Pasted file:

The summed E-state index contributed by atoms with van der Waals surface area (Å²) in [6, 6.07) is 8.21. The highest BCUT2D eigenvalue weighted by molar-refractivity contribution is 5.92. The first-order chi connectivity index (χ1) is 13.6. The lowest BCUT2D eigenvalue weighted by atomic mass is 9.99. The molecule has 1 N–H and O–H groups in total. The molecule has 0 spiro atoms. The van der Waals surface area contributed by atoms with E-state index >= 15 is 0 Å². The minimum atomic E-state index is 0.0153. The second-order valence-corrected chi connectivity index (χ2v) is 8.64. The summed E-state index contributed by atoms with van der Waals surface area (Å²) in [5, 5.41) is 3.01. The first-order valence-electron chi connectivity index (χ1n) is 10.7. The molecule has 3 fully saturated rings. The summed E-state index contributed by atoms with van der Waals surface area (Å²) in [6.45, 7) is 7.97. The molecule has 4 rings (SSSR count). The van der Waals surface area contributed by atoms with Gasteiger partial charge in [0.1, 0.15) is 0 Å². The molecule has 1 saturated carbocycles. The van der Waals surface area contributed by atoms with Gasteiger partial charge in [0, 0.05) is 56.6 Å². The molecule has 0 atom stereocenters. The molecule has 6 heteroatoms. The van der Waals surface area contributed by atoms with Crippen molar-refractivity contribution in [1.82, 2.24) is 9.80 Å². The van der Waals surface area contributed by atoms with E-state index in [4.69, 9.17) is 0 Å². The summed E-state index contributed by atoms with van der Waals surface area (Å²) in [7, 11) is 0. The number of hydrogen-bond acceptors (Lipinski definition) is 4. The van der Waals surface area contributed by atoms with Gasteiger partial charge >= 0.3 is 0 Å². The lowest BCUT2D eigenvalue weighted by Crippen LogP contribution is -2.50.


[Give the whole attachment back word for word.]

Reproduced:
The summed E-state index contributed by atoms with van der Waals surface area (Å²) in [6, 6.07) is 8.21. The highest BCUT2D eigenvalue weighted by molar-refractivity contribution is 5.92. The first-order chi connectivity index (χ1) is 13.6. The lowest BCUT2D eigenvalue weighted by atomic mass is 9.99. The molecule has 1 N–H and O–H groups in total. The molecule has 0 spiro atoms. The van der Waals surface area contributed by atoms with E-state index >= 15 is 0 Å². The minimum atomic E-state index is 0.0153. The second-order valence-corrected chi connectivity index (χ2v) is 8.64. The summed E-state index contributed by atoms with van der Waals surface area (Å²) in [5, 5.41) is 3.01. The first-order valence-electron chi connectivity index (χ1n) is 10.7. The molecule has 3 fully saturated rings. The summed E-state index contributed by atoms with van der Waals surface area (Å²) in [6.45, 7) is 7.97. The molecule has 4 rings (SSSR count). The van der Waals surface area contributed by atoms with Gasteiger partial charge in [0.1, 0.15) is 0 Å². The molecule has 1 saturated carbocycles. The van der Waals surface area contributed by atoms with Gasteiger partial charge in [0, 0.05) is 56.6 Å². The molecule has 0 atom stereocenters. The molecule has 6 heteroatoms. The van der Waals surface area contributed by atoms with Crippen molar-refractivity contribution in [1.82, 2.24) is 9.80 Å². The van der Waals surface area contributed by atoms with E-state index in [4.69, 9.17) is 0 Å². The summed E-state index contributed by atoms with van der Waals surface area (Å²) in [7, 11) is 0. The number of hydrogen-bond acceptors (Lipinski definition) is 4. The van der Waals surface area contributed by atoms with Gasteiger partial charge >= 0.3 is 0 Å². The lowest BCUT2D eigenvalue weighted by Crippen LogP contribution is -2.50.